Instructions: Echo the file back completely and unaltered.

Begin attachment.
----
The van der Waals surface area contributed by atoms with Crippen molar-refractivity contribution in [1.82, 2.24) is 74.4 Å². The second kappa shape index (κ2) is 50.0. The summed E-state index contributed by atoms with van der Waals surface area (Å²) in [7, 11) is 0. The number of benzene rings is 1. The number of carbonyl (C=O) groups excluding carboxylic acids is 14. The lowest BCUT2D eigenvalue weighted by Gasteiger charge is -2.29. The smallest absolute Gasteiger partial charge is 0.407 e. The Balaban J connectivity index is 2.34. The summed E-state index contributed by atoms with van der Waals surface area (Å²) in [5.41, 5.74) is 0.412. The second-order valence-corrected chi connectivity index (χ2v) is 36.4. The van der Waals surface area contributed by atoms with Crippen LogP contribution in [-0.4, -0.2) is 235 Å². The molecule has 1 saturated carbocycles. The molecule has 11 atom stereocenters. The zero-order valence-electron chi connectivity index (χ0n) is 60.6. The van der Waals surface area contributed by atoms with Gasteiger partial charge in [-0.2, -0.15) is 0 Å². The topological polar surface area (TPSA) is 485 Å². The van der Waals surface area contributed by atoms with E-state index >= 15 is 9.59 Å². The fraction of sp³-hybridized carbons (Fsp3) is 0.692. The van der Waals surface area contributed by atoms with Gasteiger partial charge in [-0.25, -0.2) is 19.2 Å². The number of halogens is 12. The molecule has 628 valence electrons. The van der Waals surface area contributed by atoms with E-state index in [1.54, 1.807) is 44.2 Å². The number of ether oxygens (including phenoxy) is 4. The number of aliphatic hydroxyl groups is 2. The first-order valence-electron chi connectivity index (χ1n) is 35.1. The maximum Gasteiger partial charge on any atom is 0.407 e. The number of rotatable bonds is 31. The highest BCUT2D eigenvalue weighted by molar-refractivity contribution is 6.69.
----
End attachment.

The van der Waals surface area contributed by atoms with Crippen molar-refractivity contribution in [1.82, 2.24) is 74.4 Å². The second kappa shape index (κ2) is 50.0. The summed E-state index contributed by atoms with van der Waals surface area (Å²) in [7, 11) is 0. The number of benzene rings is 1. The number of carbonyl (C=O) groups excluding carboxylic acids is 14. The lowest BCUT2D eigenvalue weighted by Gasteiger charge is -2.29. The smallest absolute Gasteiger partial charge is 0.407 e. The Balaban J connectivity index is 2.34. The summed E-state index contributed by atoms with van der Waals surface area (Å²) in [5.41, 5.74) is 0.412. The second-order valence-corrected chi connectivity index (χ2v) is 36.4. The van der Waals surface area contributed by atoms with Crippen LogP contribution in [-0.4, -0.2) is 235 Å². The molecule has 1 saturated carbocycles. The molecule has 11 atom stereocenters. The zero-order valence-electron chi connectivity index (χ0n) is 60.6. The van der Waals surface area contributed by atoms with Gasteiger partial charge in [-0.2, -0.15) is 0 Å². The topological polar surface area (TPSA) is 485 Å². The van der Waals surface area contributed by atoms with E-state index >= 15 is 9.59 Å². The fraction of sp³-hybridized carbons (Fsp3) is 0.692. The van der Waals surface area contributed by atoms with Gasteiger partial charge in [-0.25, -0.2) is 19.2 Å². The number of halogens is 12. The molecule has 628 valence electrons. The van der Waals surface area contributed by atoms with E-state index in [1.54, 1.807) is 44.2 Å². The number of ether oxygens (including phenoxy) is 4. The number of aliphatic hydroxyl groups is 2. The first-order valence-electron chi connectivity index (χ1n) is 35.1. The maximum Gasteiger partial charge on any atom is 0.407 e. The number of rotatable bonds is 31. The highest BCUT2D eigenvalue weighted by molar-refractivity contribution is 6.69.